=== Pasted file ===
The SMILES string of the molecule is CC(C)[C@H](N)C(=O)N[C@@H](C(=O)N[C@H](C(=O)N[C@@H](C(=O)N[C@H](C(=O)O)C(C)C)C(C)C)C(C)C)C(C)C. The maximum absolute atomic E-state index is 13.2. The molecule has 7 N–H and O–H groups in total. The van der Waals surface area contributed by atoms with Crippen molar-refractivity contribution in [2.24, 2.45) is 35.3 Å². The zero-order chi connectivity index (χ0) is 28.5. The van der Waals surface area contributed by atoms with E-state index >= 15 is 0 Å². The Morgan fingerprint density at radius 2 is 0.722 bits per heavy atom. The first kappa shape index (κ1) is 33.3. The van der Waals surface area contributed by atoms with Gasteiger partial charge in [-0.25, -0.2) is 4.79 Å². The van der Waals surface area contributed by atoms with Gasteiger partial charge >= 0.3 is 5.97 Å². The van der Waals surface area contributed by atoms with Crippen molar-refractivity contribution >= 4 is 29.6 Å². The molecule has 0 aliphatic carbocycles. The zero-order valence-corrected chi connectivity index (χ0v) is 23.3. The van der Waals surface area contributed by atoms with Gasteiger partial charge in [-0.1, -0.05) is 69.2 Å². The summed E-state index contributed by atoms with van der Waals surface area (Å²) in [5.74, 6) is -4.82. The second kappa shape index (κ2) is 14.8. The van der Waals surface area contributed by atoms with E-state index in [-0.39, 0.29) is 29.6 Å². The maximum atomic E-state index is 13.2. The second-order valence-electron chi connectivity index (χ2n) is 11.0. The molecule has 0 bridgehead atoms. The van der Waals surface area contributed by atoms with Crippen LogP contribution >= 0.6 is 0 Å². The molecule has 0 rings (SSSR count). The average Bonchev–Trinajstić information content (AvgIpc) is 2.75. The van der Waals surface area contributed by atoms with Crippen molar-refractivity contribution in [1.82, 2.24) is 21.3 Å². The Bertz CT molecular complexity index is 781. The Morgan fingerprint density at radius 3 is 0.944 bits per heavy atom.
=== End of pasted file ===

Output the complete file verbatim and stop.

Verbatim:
The SMILES string of the molecule is CC(C)[C@H](N)C(=O)N[C@@H](C(=O)N[C@H](C(=O)N[C@@H](C(=O)N[C@H](C(=O)O)C(C)C)C(C)C)C(C)C)C(C)C. The maximum absolute atomic E-state index is 13.2. The molecule has 7 N–H and O–H groups in total. The van der Waals surface area contributed by atoms with Crippen molar-refractivity contribution in [2.24, 2.45) is 35.3 Å². The zero-order chi connectivity index (χ0) is 28.5. The van der Waals surface area contributed by atoms with E-state index >= 15 is 0 Å². The Morgan fingerprint density at radius 2 is 0.722 bits per heavy atom. The first kappa shape index (κ1) is 33.3. The van der Waals surface area contributed by atoms with Gasteiger partial charge in [-0.25, -0.2) is 4.79 Å². The van der Waals surface area contributed by atoms with Gasteiger partial charge >= 0.3 is 5.97 Å². The van der Waals surface area contributed by atoms with Crippen molar-refractivity contribution >= 4 is 29.6 Å². The molecule has 0 aliphatic carbocycles. The zero-order valence-corrected chi connectivity index (χ0v) is 23.3. The van der Waals surface area contributed by atoms with Gasteiger partial charge in [-0.1, -0.05) is 69.2 Å². The summed E-state index contributed by atoms with van der Waals surface area (Å²) in [5.74, 6) is -4.82. The second kappa shape index (κ2) is 14.8. The van der Waals surface area contributed by atoms with E-state index in [-0.39, 0.29) is 29.6 Å². The maximum atomic E-state index is 13.2. The second-order valence-electron chi connectivity index (χ2n) is 11.0. The molecule has 0 bridgehead atoms. The van der Waals surface area contributed by atoms with Crippen LogP contribution >= 0.6 is 0 Å². The molecule has 0 rings (SSSR count). The average Bonchev–Trinajstić information content (AvgIpc) is 2.75. The van der Waals surface area contributed by atoms with Crippen molar-refractivity contribution in [1.82, 2.24) is 21.3 Å². The Bertz CT molecular complexity index is 781. The Morgan fingerprint density at radius 3 is 0.944 bits per heavy atom.